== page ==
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Did an insulation tester save a life?

 

It could be argued with considerable justification that insulation testers regularly save lives by revealing potentially dangerous insulation faults and failures. But this story is a little different. It begins with a Megger MIT515 5 kV insulation tester that was returned to the factory for repair under warranty.  

MIT515 as it comes from our Dover factory

The user reported that he’d been using the instrument for phase to earth tests on a 5 kV transformer when it failed, and now it wouldn’t do anything except display an error code. He also commented that immediately before it failed, the instrument had emitted a few wisps of smoke. Given the widely reported problems with mobile phone batteries, he suspected that the root of the trouble was the instrument’s rechargeable battery.

Like all Megger test equipment, the MIT515 is designed from the ground up with safety in mind and for the MIT515 that means, among other things that, within its outer casing, it has a tough fire- and shock-resistant internal enclosure that houses all of the components that are exposed to high voltages. 

The faulty instrument was initially sent in the usual way to the repair department for attention but, on removing the outer casing, it was immediately apparent that there was significant damage to the inner HV enclosure. Since such damage is virtually unknown, the instrument was passed to the engineering department for detailed examination.

MIT515 with its tough outer case opened to reveal the fire resistant inner case

A first and very easy step was to check the rechargeable battery, which is in any cases mounted outside the HV enclosure. As expected, this was in excellent condition with no sign of any fault or failure.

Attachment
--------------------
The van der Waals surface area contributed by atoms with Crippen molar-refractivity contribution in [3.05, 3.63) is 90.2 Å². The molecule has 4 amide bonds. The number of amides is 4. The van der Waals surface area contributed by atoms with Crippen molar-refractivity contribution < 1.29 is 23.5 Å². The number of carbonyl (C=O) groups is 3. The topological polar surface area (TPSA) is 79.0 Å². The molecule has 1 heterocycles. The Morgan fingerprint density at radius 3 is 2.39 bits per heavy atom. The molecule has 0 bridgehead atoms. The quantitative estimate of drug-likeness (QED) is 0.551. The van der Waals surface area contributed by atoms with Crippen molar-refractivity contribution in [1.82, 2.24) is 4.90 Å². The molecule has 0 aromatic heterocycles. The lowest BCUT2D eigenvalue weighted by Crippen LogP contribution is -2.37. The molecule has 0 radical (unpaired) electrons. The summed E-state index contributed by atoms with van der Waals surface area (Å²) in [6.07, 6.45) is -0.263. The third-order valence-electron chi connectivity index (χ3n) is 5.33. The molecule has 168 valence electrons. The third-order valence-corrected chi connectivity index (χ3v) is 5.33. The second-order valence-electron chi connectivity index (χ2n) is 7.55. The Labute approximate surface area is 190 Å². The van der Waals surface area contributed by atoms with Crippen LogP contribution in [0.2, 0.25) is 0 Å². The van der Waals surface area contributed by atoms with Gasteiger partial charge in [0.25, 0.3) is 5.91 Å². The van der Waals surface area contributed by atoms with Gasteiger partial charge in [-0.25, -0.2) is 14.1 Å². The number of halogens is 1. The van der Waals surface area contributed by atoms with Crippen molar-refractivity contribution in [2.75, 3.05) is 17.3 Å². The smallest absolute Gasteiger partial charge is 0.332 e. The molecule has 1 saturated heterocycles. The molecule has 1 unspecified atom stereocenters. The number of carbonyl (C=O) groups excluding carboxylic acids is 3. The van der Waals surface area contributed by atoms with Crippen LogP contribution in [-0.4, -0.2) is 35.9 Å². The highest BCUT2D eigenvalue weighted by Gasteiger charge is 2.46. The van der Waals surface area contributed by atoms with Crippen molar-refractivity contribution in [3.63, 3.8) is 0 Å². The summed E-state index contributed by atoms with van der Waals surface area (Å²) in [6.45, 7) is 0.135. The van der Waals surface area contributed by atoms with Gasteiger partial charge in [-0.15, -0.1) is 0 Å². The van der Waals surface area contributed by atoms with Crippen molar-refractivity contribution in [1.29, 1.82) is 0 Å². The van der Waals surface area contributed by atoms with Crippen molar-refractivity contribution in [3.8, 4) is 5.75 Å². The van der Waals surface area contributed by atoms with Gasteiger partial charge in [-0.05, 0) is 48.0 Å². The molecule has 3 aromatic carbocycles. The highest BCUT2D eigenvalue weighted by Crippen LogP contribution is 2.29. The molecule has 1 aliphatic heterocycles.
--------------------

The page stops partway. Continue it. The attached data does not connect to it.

Next the HV enclosure was opened and the report from the engineering department notes, with a degree of understatement, that when this was done there was “evidence of significant burning”. In fact, there was very extensive damage including resistors that had unsoldered themselves from printed circuit boards, broken ferrite cores and integrated circuits with holes blown in them. There was also evidence that arcing had occurred between connections and components.

The Megger engineers analysed the damage forensically and came to the conclusion that there were only two ways in which the damage could have been caused. The first was that the instrument had accidentally been connected to a live 5 kV system and left connected for long enough for the heating and burning to occur in the HV compartment. The second was that the instrument was connected to a dead system and, before it was disconnected, the system was accidentally energised.

Both of these situations are exceedingly hazardous and, if the construction of the instrument had not been sufficiently strong and sufficiently fire resistant to contain the effects, the user might well have been severely injured or even killed. 

In short, it seems fair to say that in this case, the robust double-enclosure construction used in Megger high-voltage insulation testers was nothing less than a life saver.

To find out more about this remarkable tester click here